The Leviathan gas find may improve Israel's energy security but is no panacea for regional peace.
Discovery of giant gasfield sparks frenzy in Israel
The discovery of the largest gasfield in the eastern Mediterranean set off a frenzy yesterday in Israel, which has long depended on imported energy.
The Leviathan field, estimated to hold 16 trillion cubic feet (tcf) of gas worth more than US$95 billion (Dh348.93bn), was discovered by Noble Energy and its partners 130km offshore from Haifa, the northern Israeli port.
The discovery will "impact many fields in Israel," Uzi Landau, Israel's infrastructure minister, said after the announcement.The discovery is almost three times as large as the nearby Tamar gasfield that a group led by Noble struck two years ago.
It is four times as big as Egypt's largest gasfield and eight times larger than the Gaza Marine gasfield, named after the Palestinian Territories' enclave. That area's one power plant could be fuelled for a decade if Israel allowed the field to be developed.
The twin Tamar and Leviathan discoveries mean Israel has more than enough gas to fuel its power stations for decades. It currently depends on Egypt for much of its gas supply.
Israel's gas find has sparked a trading frenzy in Tel Aviv and New York. The shekel gained as much as 0.8 percent to 3.5432 per dollar, the highest level since October 2008.
Shares of local oil and gas companies have shot up this year, but many pulled back yesterday as investors realised that the path to bringing Leviathan's gas on stream might not be smooth.
One factor is that Noble, based in the US, and its Israeli partners, Delek Energy, Avner Oil Exploration and Ratio Oil Exploration, are nervous about the deteriorating environment for oil and gas investment in Israel.
"Realising the potential of Leviathan requires from the developers enormous investment in infrastructure to export gas," said Gideon Tadmor, the chief executive of Delek Energy, a unit of Delek Group.
Yoram Turbowitz, the group's chief executive, told Israel's Haaretz newspaper he was experiencing "a sense of success mixed with worry and concern that we will not be able to utilise the huge discovery … to its limits".
"[It] will demand enormous investment in infrastructure. The state will need to assist with regulations, planning and accompanying what will become the largest infrastructure project in the country," he added.
But the extent of the government's recent intervention in the energy sector has been to propose higher taxes on gas production, including retroactive levies.
Under its 1952 petroleum law, still on the books because there were few large finds until recently, Israel offered some of the world's lowest royalties along with generous tax breaks for exploration. But this year, Yuval Steinitz, the Israeli finance minister, proposed changes to boost Israel's take from any gas discovery. He also proposed changing the terms of existing oil and gas licences in the government's favour.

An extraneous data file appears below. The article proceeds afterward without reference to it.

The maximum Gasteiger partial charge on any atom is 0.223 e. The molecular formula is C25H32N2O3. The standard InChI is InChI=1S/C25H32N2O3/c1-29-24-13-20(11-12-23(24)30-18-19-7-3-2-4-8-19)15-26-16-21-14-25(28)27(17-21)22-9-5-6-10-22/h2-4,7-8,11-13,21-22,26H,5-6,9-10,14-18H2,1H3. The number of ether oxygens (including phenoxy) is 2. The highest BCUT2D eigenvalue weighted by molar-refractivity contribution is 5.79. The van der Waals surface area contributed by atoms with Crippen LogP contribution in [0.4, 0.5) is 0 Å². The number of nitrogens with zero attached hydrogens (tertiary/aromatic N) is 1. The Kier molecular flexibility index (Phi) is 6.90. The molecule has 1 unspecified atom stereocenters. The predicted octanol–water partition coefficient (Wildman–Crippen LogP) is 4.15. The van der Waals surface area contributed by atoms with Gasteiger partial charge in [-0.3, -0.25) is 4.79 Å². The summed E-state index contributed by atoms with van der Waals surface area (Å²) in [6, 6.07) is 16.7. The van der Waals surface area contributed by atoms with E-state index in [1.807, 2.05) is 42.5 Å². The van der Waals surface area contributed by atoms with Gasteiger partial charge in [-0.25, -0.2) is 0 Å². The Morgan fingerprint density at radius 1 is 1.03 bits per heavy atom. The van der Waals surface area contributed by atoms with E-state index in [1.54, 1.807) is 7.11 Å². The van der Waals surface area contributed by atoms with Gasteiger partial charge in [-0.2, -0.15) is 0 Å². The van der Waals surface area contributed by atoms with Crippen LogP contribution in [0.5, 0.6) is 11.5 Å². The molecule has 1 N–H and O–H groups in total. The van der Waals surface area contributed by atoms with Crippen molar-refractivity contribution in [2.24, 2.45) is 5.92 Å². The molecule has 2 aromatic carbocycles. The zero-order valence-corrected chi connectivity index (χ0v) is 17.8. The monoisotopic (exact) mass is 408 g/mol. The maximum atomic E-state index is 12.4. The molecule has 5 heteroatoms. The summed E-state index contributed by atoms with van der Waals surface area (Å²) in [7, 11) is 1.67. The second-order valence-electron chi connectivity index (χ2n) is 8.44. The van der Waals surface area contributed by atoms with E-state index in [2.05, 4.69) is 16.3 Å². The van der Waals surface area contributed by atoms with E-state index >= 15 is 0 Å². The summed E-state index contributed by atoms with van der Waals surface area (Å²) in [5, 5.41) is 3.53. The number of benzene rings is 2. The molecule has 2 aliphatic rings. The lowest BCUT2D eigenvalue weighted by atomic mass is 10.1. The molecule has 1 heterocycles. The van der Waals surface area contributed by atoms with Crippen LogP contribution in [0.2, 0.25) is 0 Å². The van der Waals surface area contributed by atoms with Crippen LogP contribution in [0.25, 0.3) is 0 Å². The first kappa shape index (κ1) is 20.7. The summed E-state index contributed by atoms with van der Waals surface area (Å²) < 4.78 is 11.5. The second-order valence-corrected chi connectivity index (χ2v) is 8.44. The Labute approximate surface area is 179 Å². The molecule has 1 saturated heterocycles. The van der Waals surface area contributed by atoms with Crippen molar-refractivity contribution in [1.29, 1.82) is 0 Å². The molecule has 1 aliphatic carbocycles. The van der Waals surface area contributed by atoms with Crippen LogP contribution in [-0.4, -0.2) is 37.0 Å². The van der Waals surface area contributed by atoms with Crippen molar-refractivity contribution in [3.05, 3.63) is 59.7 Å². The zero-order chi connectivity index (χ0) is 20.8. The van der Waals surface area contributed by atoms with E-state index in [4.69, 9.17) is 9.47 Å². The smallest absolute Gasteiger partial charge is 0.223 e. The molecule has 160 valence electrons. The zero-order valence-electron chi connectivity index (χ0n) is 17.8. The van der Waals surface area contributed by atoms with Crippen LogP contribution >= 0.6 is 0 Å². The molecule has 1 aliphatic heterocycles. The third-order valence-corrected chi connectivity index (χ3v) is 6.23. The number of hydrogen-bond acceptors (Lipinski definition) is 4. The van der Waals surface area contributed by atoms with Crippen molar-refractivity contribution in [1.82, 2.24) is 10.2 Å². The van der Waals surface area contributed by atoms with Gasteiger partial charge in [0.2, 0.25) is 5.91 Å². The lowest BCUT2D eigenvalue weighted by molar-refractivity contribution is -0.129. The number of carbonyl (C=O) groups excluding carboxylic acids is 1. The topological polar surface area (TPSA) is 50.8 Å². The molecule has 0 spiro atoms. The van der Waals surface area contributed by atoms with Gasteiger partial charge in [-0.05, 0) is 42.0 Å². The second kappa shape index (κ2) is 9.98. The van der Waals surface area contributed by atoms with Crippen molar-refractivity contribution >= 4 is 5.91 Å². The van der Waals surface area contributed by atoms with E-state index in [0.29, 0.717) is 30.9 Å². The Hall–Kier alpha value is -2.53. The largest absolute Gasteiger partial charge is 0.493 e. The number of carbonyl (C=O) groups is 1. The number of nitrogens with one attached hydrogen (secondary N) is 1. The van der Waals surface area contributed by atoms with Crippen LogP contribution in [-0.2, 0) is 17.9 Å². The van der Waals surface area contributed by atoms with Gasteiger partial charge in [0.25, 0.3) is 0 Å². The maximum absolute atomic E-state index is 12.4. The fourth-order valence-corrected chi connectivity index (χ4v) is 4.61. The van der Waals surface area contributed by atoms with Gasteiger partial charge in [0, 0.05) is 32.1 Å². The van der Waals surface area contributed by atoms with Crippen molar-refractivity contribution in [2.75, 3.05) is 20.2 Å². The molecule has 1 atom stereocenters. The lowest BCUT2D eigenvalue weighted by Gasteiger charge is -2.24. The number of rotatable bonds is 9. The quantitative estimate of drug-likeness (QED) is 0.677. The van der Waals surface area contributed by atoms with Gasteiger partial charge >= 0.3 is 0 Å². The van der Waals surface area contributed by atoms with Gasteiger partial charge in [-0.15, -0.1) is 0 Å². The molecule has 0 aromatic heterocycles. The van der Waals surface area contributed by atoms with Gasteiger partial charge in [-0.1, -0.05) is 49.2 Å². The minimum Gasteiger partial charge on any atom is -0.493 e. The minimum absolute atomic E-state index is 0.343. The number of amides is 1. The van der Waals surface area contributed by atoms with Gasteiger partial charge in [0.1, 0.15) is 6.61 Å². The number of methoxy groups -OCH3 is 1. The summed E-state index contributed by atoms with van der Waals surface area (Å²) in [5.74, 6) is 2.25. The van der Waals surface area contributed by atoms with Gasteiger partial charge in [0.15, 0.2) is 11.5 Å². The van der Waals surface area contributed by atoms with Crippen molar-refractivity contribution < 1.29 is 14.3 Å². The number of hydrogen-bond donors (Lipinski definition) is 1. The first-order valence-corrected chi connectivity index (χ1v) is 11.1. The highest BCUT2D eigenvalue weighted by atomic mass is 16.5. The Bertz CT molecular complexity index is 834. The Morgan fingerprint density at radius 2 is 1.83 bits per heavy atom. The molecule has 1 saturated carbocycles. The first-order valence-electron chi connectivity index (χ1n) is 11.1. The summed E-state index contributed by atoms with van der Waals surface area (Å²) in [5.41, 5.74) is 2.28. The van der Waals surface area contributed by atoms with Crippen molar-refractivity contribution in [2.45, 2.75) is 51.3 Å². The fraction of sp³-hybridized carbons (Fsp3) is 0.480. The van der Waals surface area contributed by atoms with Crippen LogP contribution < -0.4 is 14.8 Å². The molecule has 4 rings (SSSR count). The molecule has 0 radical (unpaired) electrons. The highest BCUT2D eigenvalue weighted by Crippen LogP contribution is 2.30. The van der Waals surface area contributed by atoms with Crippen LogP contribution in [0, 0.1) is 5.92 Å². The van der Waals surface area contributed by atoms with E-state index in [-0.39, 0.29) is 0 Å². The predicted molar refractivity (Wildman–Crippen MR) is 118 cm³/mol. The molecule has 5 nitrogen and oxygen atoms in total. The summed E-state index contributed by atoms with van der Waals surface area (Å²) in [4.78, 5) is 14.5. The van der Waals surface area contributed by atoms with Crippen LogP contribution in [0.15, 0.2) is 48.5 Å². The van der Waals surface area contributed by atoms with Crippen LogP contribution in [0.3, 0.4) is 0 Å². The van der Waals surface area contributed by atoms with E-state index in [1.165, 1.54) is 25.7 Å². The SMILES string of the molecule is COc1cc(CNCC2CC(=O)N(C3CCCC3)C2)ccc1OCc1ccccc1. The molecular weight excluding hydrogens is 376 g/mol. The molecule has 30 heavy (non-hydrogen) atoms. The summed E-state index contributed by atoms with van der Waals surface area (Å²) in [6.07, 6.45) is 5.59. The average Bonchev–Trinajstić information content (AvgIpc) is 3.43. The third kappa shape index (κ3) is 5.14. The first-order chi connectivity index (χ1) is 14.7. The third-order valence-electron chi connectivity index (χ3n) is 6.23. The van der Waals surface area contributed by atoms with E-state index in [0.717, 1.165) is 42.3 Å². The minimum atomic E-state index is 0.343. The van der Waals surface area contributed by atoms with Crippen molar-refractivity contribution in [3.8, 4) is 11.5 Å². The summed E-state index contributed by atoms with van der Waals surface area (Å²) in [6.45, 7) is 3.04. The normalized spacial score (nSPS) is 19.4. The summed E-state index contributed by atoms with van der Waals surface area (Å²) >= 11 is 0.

Chuck Davidson, the chief executive of Noble, wrote a letter in April to Mr Steinitz objecting to the scheme. A retroactive change would be "egregious" and "would quickly move Israel to the lowest tier of countries for investment by the energy industry", he said.
The US embassy in Tel Aviv also warned Israel not to renegotiate concession terms.
But Mr Steinitz has stuck with his recommendations to abolish tax breaks for energy companies and impose a windfall profits tax. The proposal still requires cabinet approval.
Guil Bashan, an analyst at IBI Investment House, said such approval was more likely following the Leviathan announcement, which could hold back development of the field.
"The chances that gas will be produced from Leviathan before 2017 are slim, in our opinion," he said.
At least part of the 325 square kilometres covered by the Leviathan field lies within waters contested between Israel and Lebanon. The two neighbours do not have diplomatic relations and their maritime border has not been formally demarcated. Beirut stated this year that part of the Leviathan prospect lay within Lebanese territory.
In August, Lebanon's government passed the country's first oil exploration law. Gibran Bassil, the oil minister, said the first auction of offshore exploration licences could be held just over a year from now.
The border disputes may not stop there. This month, Israel and Cyprus reached an accord on their border that was promptly rejected by Turkey.
"Agreements signed by the Greek Cypriots with countries of the region are null and void for Turkey," said the Turkish foreign ministry, while claiming the agreement disregarded the rights of Turkish Cypriots.
Among other things, a border deal would clear the way for Noble to proceed with gas exploration in Cypriot waters, where it already holds a licence. Turkey has previously blocked such exploration by dispatching gunboats. Moreover, its relations with Israel were recently strained by the Israeli raid on a Gaza-bound aid flotilla in which nine Turkish citizens were killed.